A number of nutrients and dietary ingredients have been researched for their potential cognitive health benefits, including the long-chain omega-3 polyunsaturated fatty acids EPA and DHA, vitamins C and E, B vitamins, and antioxidants, wrote Dr Pascale Barberger-Gateau from the University of Bordeaux in France and author of the new review in the European Journal of Clinical Nutrition.
However, many of the randomized clinical trials using nutritional supplements have been “disappointing” so far, said Dr Barberger-Gateau, which may be due to “intrinsic limitations” in study designs or a lack of an effect of the supplements.
“Despite the disappointing results of nutritional interventions on cognition so far, there is considerable room for improvement and more evidence-based knowledge on the link between nutrition and cognitive decline in older persons,” she wrote. “Trials with nutritional supplements should learn from RCTs with drugs regarding biomarkers of disease progression for inclusion criteria and outcomes.”
Three new nutrients highlighted by Dr Barberger-Gateau for increased attention are DPA and vitamins D and K.
“[Omega-3] DPA is mainly found in fatty fish and could contribute to the apparently protective effect of fish consumption against cognitive decline,” she wrote. “The metabolism and biological functions of DPA are still poorly understood. Supplementation with pure n-3 DPA induced a significant rise in the proportions of EPA and DHA in plasma triacylglycerides, suggesting that DPA may act as a reservoir of the major long-chain n-3 PUFA in humans.
“In healthy humans under their spontaneous diet, n-3 DPA is found in non-negligible amounts in cerebrospinal fluid (CSF) and positively correlated with total plasma n-3 PUFA.”
The link between vitamin D and brain health is not new. Indeed, a 2008 review by Bruce Ames and Joyce McCann from the Children's Hospital and Research Center Oakland highlighted the role of the vitamin in maintaining brain health, noting the wide distribution of vitamin D receptors throughout the brain.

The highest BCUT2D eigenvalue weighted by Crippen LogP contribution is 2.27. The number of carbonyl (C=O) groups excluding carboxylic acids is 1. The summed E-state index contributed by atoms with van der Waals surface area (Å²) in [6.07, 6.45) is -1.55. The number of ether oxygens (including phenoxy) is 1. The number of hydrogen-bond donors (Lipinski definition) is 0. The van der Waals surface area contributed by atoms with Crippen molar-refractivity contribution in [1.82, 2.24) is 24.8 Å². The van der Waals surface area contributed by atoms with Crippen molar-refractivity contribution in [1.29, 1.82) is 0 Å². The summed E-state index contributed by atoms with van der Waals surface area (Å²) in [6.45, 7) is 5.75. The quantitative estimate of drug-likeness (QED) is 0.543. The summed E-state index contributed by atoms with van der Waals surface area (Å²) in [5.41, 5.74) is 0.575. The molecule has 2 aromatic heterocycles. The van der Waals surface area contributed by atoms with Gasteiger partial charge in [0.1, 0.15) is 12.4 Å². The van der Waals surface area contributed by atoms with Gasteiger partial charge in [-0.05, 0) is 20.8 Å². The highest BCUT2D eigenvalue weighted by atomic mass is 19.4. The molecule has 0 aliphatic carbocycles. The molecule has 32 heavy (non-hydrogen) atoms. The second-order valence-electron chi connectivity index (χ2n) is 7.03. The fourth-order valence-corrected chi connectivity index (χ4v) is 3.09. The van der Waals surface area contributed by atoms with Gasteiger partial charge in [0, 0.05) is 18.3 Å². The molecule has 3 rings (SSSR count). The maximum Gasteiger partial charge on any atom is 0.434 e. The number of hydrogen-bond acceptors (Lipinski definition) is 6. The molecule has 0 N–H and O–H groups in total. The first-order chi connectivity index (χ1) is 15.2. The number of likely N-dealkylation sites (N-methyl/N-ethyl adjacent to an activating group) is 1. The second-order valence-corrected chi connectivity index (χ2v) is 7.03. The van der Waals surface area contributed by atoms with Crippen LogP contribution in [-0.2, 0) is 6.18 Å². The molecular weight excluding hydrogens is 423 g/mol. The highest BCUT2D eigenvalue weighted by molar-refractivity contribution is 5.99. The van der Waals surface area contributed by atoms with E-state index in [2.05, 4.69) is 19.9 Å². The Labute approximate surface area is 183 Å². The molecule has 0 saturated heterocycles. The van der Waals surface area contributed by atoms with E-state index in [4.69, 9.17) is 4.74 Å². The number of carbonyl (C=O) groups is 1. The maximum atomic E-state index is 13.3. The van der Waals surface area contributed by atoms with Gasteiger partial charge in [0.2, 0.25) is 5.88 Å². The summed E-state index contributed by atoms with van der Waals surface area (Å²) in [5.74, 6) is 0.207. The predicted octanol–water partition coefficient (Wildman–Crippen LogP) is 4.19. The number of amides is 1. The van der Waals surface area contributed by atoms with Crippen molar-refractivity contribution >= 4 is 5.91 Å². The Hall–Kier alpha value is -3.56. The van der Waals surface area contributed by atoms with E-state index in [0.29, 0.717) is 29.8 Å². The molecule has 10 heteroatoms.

According to the review (FASEB Journal, Vol.22, pp. 982-1001), the vitamin has been reported to affect proteins in the brain known to be directly involved in learning and memory, motor control, and possibly even maternal and social behavior. Depression in the elderly is highly prevalent and can increase the risk of medical illnesses, worsen the outcome of other medical illnesses, and may increase mortality.
“Several RCTs assessing the impact of vitamin D on cognition, either as primary or a secondary outcome, are in progress,” noted Dr Barberger-Gateau. “If ongoing RCTs yield more positive results with higher doses of vitamin D, improvement of cognitive function would be a beneficial side-effect of systematic vitamin D supplementation in deficient individuals.”
Vitamin K is the last of the three nutrients listed in the review, which noted that some vitamin K-dependent proteins contribute to brain function, “notably Gas6 which is expressed in the hippocampus of adult rat and contributes to survival of neurons and microglia”. Despite this, studies exploring the role of vitamin K in cognition are lacking, she said.
Better targeting and technology
Dr Barberger-Gateau noted that some of the “disappointing” results from clinical trials may be due to a lack of sensitivity for the outcomes, while selecting suitable biomarkers could enhance the studies.
“The considerable development of omics technologies will give new insight into the potential metabolic pathways involved in the link between nutrition and brain functioning and provide new integrative biomarkers that will help understand their effects,” she wrote.
“For example, lipidomic profiling recently identified a set of 10 lipids in plasma that predicted short-term conversion to [amnestic mild cognitive impairment] or [Alzheimer’s disease] with a very high accuracy in healthy elderly persons. These phospholipids have essential structural and functional roles in cell membranes, suggesting that their peripheral blood levels could be an early correlate of neurodegeneration in [Alzheimer’s disease]. Moreover, this specific lipid profile could be used as inclusion criteria in more efficient RCTs of nutritional interventions with lipids for the prevention of cognitive decline.”
‘Not enough people are talking about nutrition and cognition’
A recent review in Nutrition by Hasan Mohajeri, PhD, Barbara Troesch, PhD, and Peter Weber, MD, PhD, from DSM Nutritional Products Ltd. (Basel, Switzerland) noted that many members of the general population consume inadequate amounts of various vitamins and omega-3s, even in industrialized countries, which may increase the risk of mild cognitive impairment (and subsequently increase the risk of developing Alzheimer’s disease).
Brain health ingredients
To view NutraIngredients-USA’s gallery of the top ingredients for cognitive health, please click HERE.
Commenting on the paper, Dr Michael McBurney, PhD, VP Science, Communication & Advocacy – DSM Nutritional Products, told NutraIngredients-USA last month that "not enough people are talking about nutritional status and brain function".
“The pathogenesis of cognitive loss and dementia is not understood and needs to be. The brain is very active metabolically. Vitamins serve as co-factors of glucose metabolism and antioxidants, quenching free radicals to prevent peroxidation of polyunsaturated acids, e.g. docosahexaenoic acid (DHA),” said Dr McBurney.
Source: European Journal of Clinical Nutrition
Published online ahead of print, doi: 10.1038/ejcn.2014.177
“Nutrition and brain aging: how can we move ahead?”
Authors: P. Barberger-Gateau